The website is abysmal, full of Flash-animated chaos and tabs that bring up one-line slogans. The message is … twisted. For some reason, Hellmann’s Mayonnaise, a U.S.-based subsidiary of European processed-food behemoth Unilever, has seen fit to subject Canada (Canada?) to an eat-local campaign.
Analyzing this bizarre development transcends my gifts as a social critic. To properly parse what’s going on here, you’d have to revive Marshall McLuhan, and genetically modify his brain with DNA from Orwell, Machiavelli, and maybe even propaganda king Goebbels.
But I can tell you this: our neighbors to the north don’t need lectures on local and regional food economies from a transnational maker of pre-fab sandwich spreads. For those who doubt–and as an antidote to an industrial mayo-maker’s madness–I point to the groundbreaking Toronto Food Policy Council.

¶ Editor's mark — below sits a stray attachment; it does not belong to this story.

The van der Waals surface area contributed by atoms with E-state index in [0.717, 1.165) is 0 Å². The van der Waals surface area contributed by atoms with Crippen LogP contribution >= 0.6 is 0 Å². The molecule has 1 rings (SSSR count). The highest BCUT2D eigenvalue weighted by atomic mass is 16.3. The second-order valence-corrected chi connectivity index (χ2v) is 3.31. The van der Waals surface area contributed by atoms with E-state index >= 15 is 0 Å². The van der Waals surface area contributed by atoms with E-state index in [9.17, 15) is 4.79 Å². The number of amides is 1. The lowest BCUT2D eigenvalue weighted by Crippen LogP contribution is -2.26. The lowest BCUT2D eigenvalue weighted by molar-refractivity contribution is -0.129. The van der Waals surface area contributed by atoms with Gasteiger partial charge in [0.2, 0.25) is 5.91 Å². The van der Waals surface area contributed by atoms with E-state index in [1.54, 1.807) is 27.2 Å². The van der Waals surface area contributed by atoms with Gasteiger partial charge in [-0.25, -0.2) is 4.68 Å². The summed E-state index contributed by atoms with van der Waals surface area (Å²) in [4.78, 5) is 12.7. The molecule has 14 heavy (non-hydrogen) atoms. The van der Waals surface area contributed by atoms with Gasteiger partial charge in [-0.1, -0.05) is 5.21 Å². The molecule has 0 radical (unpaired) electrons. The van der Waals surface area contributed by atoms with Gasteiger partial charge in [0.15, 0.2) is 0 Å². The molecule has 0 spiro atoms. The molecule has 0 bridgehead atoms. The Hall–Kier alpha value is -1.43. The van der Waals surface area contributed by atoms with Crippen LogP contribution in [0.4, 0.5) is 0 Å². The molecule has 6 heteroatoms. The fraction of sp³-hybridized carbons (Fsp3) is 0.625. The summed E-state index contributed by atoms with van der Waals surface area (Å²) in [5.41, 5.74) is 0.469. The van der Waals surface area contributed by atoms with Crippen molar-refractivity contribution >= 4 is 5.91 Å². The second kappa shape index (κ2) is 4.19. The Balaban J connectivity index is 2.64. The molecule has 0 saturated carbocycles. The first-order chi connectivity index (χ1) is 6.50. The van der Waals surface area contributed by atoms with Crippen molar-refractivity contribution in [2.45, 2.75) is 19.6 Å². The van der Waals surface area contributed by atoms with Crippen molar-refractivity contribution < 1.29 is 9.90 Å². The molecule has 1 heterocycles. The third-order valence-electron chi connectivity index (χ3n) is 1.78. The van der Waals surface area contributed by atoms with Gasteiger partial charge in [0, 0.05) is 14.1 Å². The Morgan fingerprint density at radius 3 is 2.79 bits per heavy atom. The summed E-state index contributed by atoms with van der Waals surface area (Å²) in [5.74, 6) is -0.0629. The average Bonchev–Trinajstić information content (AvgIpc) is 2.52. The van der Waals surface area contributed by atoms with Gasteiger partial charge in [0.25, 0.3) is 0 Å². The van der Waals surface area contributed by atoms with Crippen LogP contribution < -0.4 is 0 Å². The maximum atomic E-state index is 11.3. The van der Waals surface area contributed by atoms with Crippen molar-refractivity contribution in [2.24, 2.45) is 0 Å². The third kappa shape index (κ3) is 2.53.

A couple of years ago, Hellmann’s tried something similar down here in the United States. It was actually a little less bizarre–rather than slather itself in the phrase “local,” the mayo giant trumpeted its devotion to “real” food. The Ethicurean’s Bonnie Powell skewered that campaign, and it quickly shuffled into obscurity. Let’s hope this “eat local” business suffers a similar fate–but not before providing a few good laughs.
For grins, I’ll end by listing the ingredients to Hellmann’s “Light Mayonnaise Dressing”:
WATER, MODIFIED CORN STARCH, SOYBEAN OIL, VINEGAR, HIGH FRUCTOSE CORN SYRUP, EGG WHITES, SALT, SUGAR, XANTHAN GUM, LEMON AND LIME PEEL FIBERS, COLORS ADDED, LACTIC ACID, (SODIUM BENZOATE, CALCIUM DISODIUM EDTA) USED TO PROTECT QUALITY, PHOSPHORIC ACID, NATURAL FLAVORS.